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Polemical Pain

Slavery, Cruelty, and the Rise of Humanitarianism

Margaret Abruzzo

Publication Year: 2011

In 2008 and 2009, the United States Congress apologized for the “fundamental injustice, cruelty, brutality, and inhumanity of slavery.” Today no one denies the cruelty of slavery, but few issues inspired more controversy in the eighteenth and nineteenth centuries. Abolitionists denounced the inhumanity of slavery, while proslavery activists proclaimed it both just and humane. Margaret Abruzzo delves deeply into the slavery debate to better understand the nature and development of humanitarianism and how the slavery issue helped shape modern concepts of human responsibility for the suffering of others. Abruzzo first traces the slow, indirect growth in the eighteenth century of moral objections to slavery's cruelty, which took root in awareness of the moral danger of inflicting unnecessary pain. Rather than accept pain as inescapable, as had earlier generations, people fought to ease, discredit, and abolish it. Within a century, this new humanitarian sensibility had made immoral the wanton infliction of pain. Abruzzo next examines how this modern understanding of humanity and pain played out in the slavery debate. Drawing on shared moral-philosophical concepts, particularly sympathy and benevolence, pro- and antislavery writers voiced starkly opposing views of humaneness. Both sides constructed their moral identities by demonstrating their own humanity and criticizing the other’s insensitivity. Understanding this contest over the meaning of humanity—and its ability to serve varied, even contradictory purposes—illuminates the role of pain in morality. Polemical Pain shows how the debate over slavery’s cruelty played a large, unrecognized role in shaping moral categories that remain pertinent today.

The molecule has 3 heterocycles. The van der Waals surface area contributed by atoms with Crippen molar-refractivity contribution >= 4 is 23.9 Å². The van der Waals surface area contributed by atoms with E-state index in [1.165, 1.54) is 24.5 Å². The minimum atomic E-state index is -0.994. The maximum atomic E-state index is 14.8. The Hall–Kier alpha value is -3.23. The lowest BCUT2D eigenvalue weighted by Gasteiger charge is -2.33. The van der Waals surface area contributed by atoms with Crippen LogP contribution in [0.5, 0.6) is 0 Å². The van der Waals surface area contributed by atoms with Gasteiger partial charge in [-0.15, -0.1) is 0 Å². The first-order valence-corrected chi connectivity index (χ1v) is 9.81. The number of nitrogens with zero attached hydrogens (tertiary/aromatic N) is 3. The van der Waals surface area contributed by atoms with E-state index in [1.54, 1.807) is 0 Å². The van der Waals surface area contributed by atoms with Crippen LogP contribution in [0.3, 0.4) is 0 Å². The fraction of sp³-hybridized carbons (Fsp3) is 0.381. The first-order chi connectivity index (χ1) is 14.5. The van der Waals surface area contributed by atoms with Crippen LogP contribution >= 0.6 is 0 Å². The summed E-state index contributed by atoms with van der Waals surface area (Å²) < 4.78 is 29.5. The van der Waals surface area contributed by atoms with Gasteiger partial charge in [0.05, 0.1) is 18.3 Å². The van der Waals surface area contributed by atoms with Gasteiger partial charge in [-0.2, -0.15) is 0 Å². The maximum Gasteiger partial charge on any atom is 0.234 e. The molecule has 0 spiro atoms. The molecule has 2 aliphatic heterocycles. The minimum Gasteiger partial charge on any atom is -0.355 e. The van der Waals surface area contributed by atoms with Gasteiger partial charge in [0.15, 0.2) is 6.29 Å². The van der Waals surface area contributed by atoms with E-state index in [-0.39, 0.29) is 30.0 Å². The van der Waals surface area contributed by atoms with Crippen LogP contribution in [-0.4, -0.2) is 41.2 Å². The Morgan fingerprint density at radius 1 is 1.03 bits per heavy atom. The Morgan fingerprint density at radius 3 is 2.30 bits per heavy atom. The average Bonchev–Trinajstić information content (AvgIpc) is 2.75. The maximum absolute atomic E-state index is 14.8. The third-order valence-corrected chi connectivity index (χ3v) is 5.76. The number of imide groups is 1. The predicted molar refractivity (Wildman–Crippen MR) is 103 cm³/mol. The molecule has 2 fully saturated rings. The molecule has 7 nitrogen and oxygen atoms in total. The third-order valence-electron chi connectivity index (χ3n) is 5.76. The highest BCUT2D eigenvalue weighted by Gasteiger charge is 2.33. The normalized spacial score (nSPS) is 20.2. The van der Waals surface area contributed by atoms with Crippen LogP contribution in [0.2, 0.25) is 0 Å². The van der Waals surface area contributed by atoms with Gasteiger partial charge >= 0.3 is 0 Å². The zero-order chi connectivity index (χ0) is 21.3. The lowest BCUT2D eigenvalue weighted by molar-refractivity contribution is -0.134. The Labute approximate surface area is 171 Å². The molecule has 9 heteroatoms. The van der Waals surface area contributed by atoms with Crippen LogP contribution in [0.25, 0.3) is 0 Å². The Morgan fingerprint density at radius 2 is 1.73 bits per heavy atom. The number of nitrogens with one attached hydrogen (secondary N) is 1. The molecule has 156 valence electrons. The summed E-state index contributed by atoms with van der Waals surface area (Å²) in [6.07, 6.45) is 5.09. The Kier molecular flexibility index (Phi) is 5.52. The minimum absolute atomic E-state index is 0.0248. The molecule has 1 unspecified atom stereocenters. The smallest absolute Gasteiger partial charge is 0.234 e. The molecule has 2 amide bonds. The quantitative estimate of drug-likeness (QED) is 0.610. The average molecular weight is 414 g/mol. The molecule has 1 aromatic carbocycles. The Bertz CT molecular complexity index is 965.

Published by: The Johns Hopkins University Press

Contents

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pp. v-

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Introduction

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pp. 1-15

During the eighteenth and nineteenth centuries, Americans and Europeans recoiled from the infliction of pain with a depth of disgust unknown to their ancestors. Earlier generations had not enjoyed pain, but their eighteenth- and nineteenth-century descendants turned vast amounts of moral energy against it. They created a cause. Or, rather, they created countless causes...

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1 Self-Denial, Martyrdom, and the Formation of Quaker Humanitarianism

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pp. 16-49